Selena Gomez privately put Facebook execs on blast in 2020 for all the hateful content

According to internal documents obtained from the Wall Street Journal, many people have been calling out Facebook for hate speech since the beginning. This includes Selena Gomez, who is a comedian and only Murders in the Building star.
It all began in 2016, when Gomez visited Menlo Park headquarters of the company to celebrate her account becoming the most followed on Instagram. Gomez received a particularly negative response to her photo opp post. A spokesperson for the Journal said that Gomez reached out to Mark Zuckerberg, COO Sheryl Sandberg, and urged them to act in DMs she shared later.

We now know that Gomez also emailed Facebook executives to express her concerns, thanks to the WSJ reporting. Sandberg replied, saying that Facebook's AI had detected 91 per cent of the 1.5 million posts it took down for violating its hate speech rules. Gomez responded strongly, but that was not enough.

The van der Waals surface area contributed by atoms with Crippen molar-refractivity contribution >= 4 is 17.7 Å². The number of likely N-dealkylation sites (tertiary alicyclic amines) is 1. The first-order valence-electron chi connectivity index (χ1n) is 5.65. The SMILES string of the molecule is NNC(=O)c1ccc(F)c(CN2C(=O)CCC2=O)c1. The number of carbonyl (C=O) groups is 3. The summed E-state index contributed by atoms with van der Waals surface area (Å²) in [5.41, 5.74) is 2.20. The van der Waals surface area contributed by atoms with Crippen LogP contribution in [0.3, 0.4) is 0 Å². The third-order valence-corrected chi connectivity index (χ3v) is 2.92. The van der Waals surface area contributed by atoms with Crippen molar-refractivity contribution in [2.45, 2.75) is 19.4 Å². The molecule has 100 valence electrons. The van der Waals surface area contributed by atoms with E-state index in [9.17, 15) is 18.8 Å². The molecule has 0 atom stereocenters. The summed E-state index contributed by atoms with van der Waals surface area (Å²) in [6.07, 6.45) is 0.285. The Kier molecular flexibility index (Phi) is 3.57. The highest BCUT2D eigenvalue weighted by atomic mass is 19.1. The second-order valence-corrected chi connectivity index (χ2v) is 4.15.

Gomez sent Sandberg an email on October 10, 2020, in which she wrote, "You refuse even to mention, let alone to address, the problem Facebook's with white supremacists, and bigots." According to the Journal, she included screenshots of Facebook pages that she claimed promoted violent ideologies. She also stated that there were many groups "full" of hate and lies that could lead to people being hurt, or worse, even killed.

Gomez apparently emailed her concerns after her private DM sent to Sandberg and Zuckerberg was not answered. Her attempt to shame them publicly for their inaction went nowhere. In a previously shared DM, she stated that Facebook was a "serious issue" and that it was being used to spread hateful misinformation, racism, bigotry, and other inhumane behaviors.

She wrote, "I am calling you both to STOP THIS," in her note. Later, it was made public in an Instagram Story. The Journal's Facebook Files continues to bombshell her email outreach. This is what's new.

In a Journal story, the Journal released documents that revealed Gomez's attempts to contact Facebook leadership. This story demonstrates how Facebook uses AI to detect hate speeches even though its AI is pretty awful. The Journal reports that the platform made a shift in how it used AI to detect hate speech two years ago, and the human reviewers were less focused on this issue. However, the AI of the company has difficulty identifying differences between videos such as first-person shootings and car crashes.